Do Indians Go to Santa Fe When They Die?

Richard Ray Whitman

About the Print

Richard Way Whitman began his artistic career at the Institute of American Indian Arts, in Santa Fe, NM. As a young man, Richard struggled to see himself as a potentially successful artist, however, upon reading an article for the Institute of American Indian Arts Richard began to feel that the future had potential. Whitman’s time at the Institute was pivotal in his practice.

“My work is a layering of cultural, political and aesthetic ideas which are always changing and evolving, just as my own identity and the identity/identities of Indian people have always evolved and changed. As an artist, I am always consciously re-positioning my approach to my work to encompass broader concepts in contemporary art and to experiment with new technologies, materials and art forms.”

Richard Ray Whitman

Born May 14, 1949 in Claremore, OK
About the Artist

Richard Ray Whitman is a Yuchi-Muscogee/Creek visual artist, poet, actor, and activist born in Claremore, Oklahoma. He attended the Institute of American Indian Arts, the California Institute of the Arts, and the Oklahoma School of Photography in Oklahoma City.

Whitman is known for his black-and-white photographs portraying contemporary Native realities, especially his Street Chiefs Series, which features images of homeless Native men, primarily in downtown Oklahoma City. His photographic portraits are compassionate and empathetic to the lives of homeless natives and place them in the larger context of Indian Removal, which forced tribes from all over the country to Indian Territory.

Whitman has exhibited his work at museums and galleries worldwide, including exhibits at the Smithsonian’s National Museum of the American Indian and La Biennale di Venezia in Italy. His artwork has also been published in magazines including Native Peoples and American Indian Art and featured in books including Aperture’s Strong Hearts and the Oxford University Press college textbook Native North American Art.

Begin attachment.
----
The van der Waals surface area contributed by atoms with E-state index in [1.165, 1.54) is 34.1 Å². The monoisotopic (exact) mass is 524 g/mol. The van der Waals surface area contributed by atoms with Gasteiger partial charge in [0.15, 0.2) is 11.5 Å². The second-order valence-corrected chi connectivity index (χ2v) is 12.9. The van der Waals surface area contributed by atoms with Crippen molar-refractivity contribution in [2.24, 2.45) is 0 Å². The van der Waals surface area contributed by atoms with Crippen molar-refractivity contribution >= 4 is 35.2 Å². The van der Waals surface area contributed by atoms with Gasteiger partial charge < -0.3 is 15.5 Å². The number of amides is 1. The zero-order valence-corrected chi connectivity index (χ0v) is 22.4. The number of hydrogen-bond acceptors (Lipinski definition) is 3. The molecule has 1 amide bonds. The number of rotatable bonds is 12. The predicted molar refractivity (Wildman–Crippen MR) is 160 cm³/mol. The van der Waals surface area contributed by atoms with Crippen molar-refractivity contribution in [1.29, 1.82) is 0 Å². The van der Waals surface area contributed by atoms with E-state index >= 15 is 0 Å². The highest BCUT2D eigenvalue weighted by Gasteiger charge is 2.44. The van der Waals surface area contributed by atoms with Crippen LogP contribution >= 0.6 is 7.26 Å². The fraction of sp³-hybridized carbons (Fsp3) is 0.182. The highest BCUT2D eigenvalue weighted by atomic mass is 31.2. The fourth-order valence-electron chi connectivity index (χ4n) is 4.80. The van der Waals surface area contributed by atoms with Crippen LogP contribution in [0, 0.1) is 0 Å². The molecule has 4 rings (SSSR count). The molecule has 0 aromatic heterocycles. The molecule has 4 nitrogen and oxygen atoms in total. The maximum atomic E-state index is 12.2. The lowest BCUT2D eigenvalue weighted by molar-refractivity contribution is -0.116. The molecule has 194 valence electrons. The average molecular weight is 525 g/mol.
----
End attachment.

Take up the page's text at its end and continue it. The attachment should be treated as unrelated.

He has also worked as an Artist in Residence with the Oklahoma Arts Council, teaching art in public and alternative schools. He taught art through the Indian Youth Council and the youth-at-risk program at the Native American Center in Oklahoma City and has worked with youthful offenders, teaching art as rehabilitative therapy as a visiting artist in several state corrections institutions. Whitman is also an accomplished actor and filmmaker, appearing in films including “Red Reflections,” “War Party,” “Lakota Woman,” and “The Only Good Indian,” among others.


Curriculum Connections

Suggested Topics for Expressive Writing

Expressive Writing

This print reflects the artist‘s desire to challenge stereotypes about Native American people — including the exploitative and caricaturing use of their names and images for sports and other commercial purposes — while the economic, educational, and cultural oppression of his people continues. The Black Lives Matter movement, which began in 2013 and gained increased urgency in in 2020, has focused renewed attention on stereotypes, marginalization, and oppression of people based on race, ethnicity, and religion. The awareness raised by Black Lives Matter has spurred many businesses to reexamine their branding and media strategies.

Questions to Consider